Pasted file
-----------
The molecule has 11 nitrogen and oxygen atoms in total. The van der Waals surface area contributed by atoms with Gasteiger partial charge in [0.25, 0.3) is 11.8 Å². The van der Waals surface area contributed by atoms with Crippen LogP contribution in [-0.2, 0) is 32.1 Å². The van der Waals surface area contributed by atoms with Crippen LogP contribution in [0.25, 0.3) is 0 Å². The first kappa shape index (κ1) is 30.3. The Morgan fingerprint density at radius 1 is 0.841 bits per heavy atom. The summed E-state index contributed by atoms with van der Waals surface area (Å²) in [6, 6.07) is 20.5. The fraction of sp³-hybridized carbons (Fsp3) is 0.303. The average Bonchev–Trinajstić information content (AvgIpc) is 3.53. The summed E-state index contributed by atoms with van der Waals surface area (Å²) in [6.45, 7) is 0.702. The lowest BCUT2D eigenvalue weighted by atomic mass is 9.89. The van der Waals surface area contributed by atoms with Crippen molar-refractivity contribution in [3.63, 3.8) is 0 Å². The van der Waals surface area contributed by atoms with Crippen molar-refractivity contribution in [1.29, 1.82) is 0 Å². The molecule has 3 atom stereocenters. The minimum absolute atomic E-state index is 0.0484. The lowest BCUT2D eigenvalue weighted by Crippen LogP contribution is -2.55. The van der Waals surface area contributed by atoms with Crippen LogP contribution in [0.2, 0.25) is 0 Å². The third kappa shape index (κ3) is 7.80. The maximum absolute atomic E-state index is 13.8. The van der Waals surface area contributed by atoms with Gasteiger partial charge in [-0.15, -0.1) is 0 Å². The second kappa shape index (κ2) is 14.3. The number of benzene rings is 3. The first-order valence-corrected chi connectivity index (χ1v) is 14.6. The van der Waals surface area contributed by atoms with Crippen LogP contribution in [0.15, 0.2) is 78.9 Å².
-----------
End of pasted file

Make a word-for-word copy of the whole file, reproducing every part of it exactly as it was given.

The molecule has 11 nitrogen and oxygen atoms in total. The van der Waals surface area contributed by atoms with Gasteiger partial charge in [0.25, 0.3) is 11.8 Å². The van der Waals surface area contributed by atoms with Crippen LogP contribution in [-0.2, 0) is 32.1 Å². The van der Waals surface area contributed by atoms with Crippen LogP contribution in [0.25, 0.3) is 0 Å². The first kappa shape index (κ1) is 30.3. The Morgan fingerprint density at radius 1 is 0.841 bits per heavy atom. The summed E-state index contributed by atoms with van der Waals surface area (Å²) in [6, 6.07) is 20.5. The fraction of sp³-hybridized carbons (Fsp3) is 0.303. The average Bonchev–Trinajstić information content (AvgIpc) is 3.53. The summed E-state index contributed by atoms with van der Waals surface area (Å²) in [6.45, 7) is 0.702. The lowest BCUT2D eigenvalue weighted by atomic mass is 9.89. The van der Waals surface area contributed by atoms with Crippen molar-refractivity contribution in [3.63, 3.8) is 0 Å². The van der Waals surface area contributed by atoms with Crippen molar-refractivity contribution in [1.29, 1.82) is 0 Å². The molecule has 3 atom stereocenters. The minimum absolute atomic E-state index is 0.0484. The lowest BCUT2D eigenvalue weighted by Crippen LogP contribution is -2.55. The van der Waals surface area contributed by atoms with Crippen LogP contribution in [0.2, 0.25) is 0 Å². The third kappa shape index (κ3) is 7.80. The maximum absolute atomic E-state index is 13.8. The van der Waals surface area contributed by atoms with Gasteiger partial charge in [-0.15, -0.1) is 0 Å². The second kappa shape index (κ2) is 14.3. The number of benzene rings is 3. The first-order valence-corrected chi connectivity index (χ1v) is 14.6. The van der Waals surface area contributed by atoms with Crippen LogP contribution in [0.15, 0.2) is 78.9 Å².